Also returning is the Great Intelligence who controls them, in what I believe is also his swan song (now there's someone begging to be brought back in the New Series!)- though he never really feels like a part of the story, as he’s a background presence through most of it- the Yeti and fungus-web being faced by our heroes on the front lines occupying the center stage instead.
There’s not much to say about the overall story. London is overrun and evacuated (is this what it will be like in the Third Doctor’s UNIT days?) and everyone is trapped in the subway tunnels- Travers, his EVIL (looking) daughter, the military, a foolish reporter, and the TARDIS crew. Much running around is done as folks try to figure stuff out. Then, a final confrontation which Jamie ruins.
Yes, an interesting choice of endings. The brash heroics that Jamie so often showcases are put to poor use for once, as he actually unknowingly works against the Doctor’s plan (trying to save his life) and allows the Intelligence to escape to one day plague the Doctor again (not that it ever does). This is a nice multi-dimensional touch, allowing the character and the story to avoid retreading itself and giving a realistic dimension to the reality of brash heroics- sometimes they’re poorly thought out! It’s a lesson in caution to Jamie, and a lesson to the Doctor that his secret planning and continual holding back of knowledge can have consequences- a very unique and interesting twist.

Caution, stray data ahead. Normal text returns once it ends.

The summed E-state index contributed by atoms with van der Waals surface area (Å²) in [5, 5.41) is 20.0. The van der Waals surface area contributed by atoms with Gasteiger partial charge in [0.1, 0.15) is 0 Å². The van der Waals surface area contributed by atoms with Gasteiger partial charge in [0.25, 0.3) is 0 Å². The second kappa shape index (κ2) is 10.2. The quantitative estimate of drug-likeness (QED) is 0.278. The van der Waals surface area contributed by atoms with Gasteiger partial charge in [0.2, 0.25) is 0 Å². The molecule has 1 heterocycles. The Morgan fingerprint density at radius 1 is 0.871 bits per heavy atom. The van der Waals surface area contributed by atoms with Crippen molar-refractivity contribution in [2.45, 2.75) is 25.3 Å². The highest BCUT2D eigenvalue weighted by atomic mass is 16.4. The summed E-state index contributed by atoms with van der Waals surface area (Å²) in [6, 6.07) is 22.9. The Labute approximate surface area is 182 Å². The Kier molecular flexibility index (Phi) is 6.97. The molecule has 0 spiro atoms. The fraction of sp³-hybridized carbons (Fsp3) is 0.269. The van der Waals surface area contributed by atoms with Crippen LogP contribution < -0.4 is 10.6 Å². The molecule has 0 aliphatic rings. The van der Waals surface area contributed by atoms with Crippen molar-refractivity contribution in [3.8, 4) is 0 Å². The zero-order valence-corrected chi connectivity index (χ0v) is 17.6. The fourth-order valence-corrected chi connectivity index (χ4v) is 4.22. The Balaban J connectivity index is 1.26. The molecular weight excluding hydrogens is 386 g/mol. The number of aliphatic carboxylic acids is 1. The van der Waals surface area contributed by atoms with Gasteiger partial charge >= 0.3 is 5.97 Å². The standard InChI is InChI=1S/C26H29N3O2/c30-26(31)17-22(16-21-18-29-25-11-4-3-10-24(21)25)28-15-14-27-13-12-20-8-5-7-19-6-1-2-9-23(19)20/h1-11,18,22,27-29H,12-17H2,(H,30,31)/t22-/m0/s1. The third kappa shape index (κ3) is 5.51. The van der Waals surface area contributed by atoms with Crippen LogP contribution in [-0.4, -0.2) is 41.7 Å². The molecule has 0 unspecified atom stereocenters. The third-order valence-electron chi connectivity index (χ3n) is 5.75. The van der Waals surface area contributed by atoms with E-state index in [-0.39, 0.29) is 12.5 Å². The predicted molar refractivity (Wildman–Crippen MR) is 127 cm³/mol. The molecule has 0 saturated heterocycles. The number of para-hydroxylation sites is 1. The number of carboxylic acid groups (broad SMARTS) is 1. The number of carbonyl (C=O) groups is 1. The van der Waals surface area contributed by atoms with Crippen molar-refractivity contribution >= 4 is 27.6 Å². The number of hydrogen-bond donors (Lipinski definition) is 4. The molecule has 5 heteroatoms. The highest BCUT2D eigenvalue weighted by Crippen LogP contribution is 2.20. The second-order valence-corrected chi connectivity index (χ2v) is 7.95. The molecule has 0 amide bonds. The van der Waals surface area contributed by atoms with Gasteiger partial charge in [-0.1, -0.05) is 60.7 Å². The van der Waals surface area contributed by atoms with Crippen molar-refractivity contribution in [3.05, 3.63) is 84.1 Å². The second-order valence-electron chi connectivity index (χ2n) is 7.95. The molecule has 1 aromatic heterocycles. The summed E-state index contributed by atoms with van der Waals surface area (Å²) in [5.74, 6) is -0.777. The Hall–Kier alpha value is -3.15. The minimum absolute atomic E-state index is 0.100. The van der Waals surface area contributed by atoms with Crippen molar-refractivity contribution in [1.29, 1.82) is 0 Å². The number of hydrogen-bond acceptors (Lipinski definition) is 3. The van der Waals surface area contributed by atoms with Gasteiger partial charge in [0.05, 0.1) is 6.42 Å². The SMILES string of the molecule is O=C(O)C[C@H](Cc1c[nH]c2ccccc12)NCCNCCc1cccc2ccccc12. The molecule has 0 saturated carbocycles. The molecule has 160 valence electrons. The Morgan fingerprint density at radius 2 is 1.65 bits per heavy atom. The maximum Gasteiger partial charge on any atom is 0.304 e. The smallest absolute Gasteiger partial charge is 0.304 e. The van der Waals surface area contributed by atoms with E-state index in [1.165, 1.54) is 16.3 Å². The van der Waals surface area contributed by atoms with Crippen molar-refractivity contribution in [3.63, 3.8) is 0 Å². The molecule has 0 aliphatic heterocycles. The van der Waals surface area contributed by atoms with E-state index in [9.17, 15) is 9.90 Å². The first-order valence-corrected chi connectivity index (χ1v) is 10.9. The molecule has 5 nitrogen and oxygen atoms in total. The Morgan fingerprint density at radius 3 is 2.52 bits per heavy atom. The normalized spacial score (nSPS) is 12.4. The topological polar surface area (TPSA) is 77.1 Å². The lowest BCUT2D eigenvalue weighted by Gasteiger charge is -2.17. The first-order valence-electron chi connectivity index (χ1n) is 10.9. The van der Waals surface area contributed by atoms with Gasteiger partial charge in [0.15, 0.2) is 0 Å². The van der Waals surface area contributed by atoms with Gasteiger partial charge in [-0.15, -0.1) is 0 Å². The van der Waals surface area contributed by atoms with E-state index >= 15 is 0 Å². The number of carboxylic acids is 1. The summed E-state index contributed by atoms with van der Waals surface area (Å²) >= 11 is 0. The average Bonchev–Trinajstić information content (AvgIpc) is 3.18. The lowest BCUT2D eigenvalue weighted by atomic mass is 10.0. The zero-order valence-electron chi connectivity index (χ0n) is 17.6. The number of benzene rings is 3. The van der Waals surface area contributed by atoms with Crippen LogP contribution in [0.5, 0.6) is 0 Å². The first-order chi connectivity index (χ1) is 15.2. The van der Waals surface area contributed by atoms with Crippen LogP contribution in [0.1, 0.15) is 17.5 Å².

As for characters and their roles in this one... in a twist on the usual, no one really felt like they had a strong role here- everyone about equally, doing very routine running-around stuff, and not standing out from the crowd. Again, maybe a visual interpretation would have clarified people’s actions a bit more, but as it is, it’s all a bit... cloudy. In fact, it wasn’t until I wrote my synopsis based off of a detailed story brief on the wiki that I finally understood what was happening in the story.
That said, there was one unique feature about the fan-made Youtube reconstruction we viewed. It was the most ambitious we’ve yet seen, including things like video of Jamie pounding on a door from another serial rotoscoped onto a photo of the background of a room from Web of Fear- little bits like this, 2-second video clips rotoscoped onto still images, people’s still cutouts being slid and moved around the screen like a Monty Python animation, etc. were incredibly creative, assuredly time-consuming, and did a great deal to inject life into the reconstruction, which I’d like to see a lot more in these fan reconstructions- but sadly, it still did little to add clarity to the action itself. Livening up chaos doesn’t provide as much aid as you might think. If only this same treatment had been given to a clearer serial. Makes me wish that so many of these 2nd Doctor fans-mades were replaced with their Loose Canon equivalents- based on their past work, they probably did a stellar job... we just don’t have those in our collection.